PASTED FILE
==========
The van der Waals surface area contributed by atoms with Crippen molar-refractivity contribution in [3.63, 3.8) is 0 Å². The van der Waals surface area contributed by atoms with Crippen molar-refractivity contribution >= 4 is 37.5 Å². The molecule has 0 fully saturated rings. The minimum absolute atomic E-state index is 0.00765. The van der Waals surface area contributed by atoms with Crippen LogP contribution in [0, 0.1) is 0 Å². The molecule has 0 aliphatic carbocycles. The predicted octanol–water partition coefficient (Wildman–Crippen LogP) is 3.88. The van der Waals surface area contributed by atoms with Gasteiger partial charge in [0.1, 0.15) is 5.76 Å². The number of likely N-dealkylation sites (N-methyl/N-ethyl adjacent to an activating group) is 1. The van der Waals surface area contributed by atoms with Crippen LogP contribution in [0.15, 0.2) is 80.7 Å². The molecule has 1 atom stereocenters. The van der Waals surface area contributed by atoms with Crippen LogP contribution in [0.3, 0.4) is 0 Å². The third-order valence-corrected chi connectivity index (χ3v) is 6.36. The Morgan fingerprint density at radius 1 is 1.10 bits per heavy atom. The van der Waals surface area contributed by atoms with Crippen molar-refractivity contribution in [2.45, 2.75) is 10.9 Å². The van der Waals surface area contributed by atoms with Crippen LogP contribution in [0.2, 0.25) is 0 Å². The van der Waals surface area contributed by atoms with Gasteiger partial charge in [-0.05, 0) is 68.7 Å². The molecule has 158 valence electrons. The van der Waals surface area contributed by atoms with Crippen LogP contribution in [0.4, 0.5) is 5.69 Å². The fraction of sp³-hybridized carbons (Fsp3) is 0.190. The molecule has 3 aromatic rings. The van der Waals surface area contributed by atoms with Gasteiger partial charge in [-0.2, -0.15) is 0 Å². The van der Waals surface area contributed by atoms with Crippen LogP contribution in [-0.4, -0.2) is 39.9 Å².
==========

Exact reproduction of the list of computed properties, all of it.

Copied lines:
The van der Waals surface area contributed by atoms with Crippen molar-refractivity contribution in [3.63, 3.8) is 0 Å². The van der Waals surface area contributed by atoms with Crippen molar-refractivity contribution >= 4 is 37.5 Å². The molecule has 0 fully saturated rings. The minimum absolute atomic E-state index is 0.00765. The van der Waals surface area contributed by atoms with Crippen LogP contribution in [0, 0.1) is 0 Å². The molecule has 0 aliphatic carbocycles. The predicted octanol–water partition coefficient (Wildman–Crippen LogP) is 3.88. The van der Waals surface area contributed by atoms with Gasteiger partial charge in [0.1, 0.15) is 5.76 Å². The number of likely N-dealkylation sites (N-methyl/N-ethyl adjacent to an activating group) is 1. The van der Waals surface area contributed by atoms with Crippen LogP contribution in [0.15, 0.2) is 80.7 Å². The molecule has 1 atom stereocenters. The van der Waals surface area contributed by atoms with Crippen LogP contribution in [0.3, 0.4) is 0 Å². The third-order valence-corrected chi connectivity index (χ3v) is 6.36. The Morgan fingerprint density at radius 1 is 1.10 bits per heavy atom. The van der Waals surface area contributed by atoms with Crippen molar-refractivity contribution in [2.45, 2.75) is 10.9 Å². The van der Waals surface area contributed by atoms with Crippen LogP contribution in [0.2, 0.25) is 0 Å². The van der Waals surface area contributed by atoms with Gasteiger partial charge in [-0.05, 0) is 68.7 Å². The molecule has 158 valence electrons. The van der Waals surface area contributed by atoms with Crippen LogP contribution in [0.4, 0.5) is 5.69 Å². The fraction of sp³-hybridized carbons (Fsp3) is 0.190. The molecule has 3 aromatic rings. The van der Waals surface area contributed by atoms with Gasteiger partial charge in [-0.2, -0.15) is 0 Å². The van der Waals surface area contributed by atoms with Crippen LogP contribution in [-0.4, -0.2) is 39.9 Å².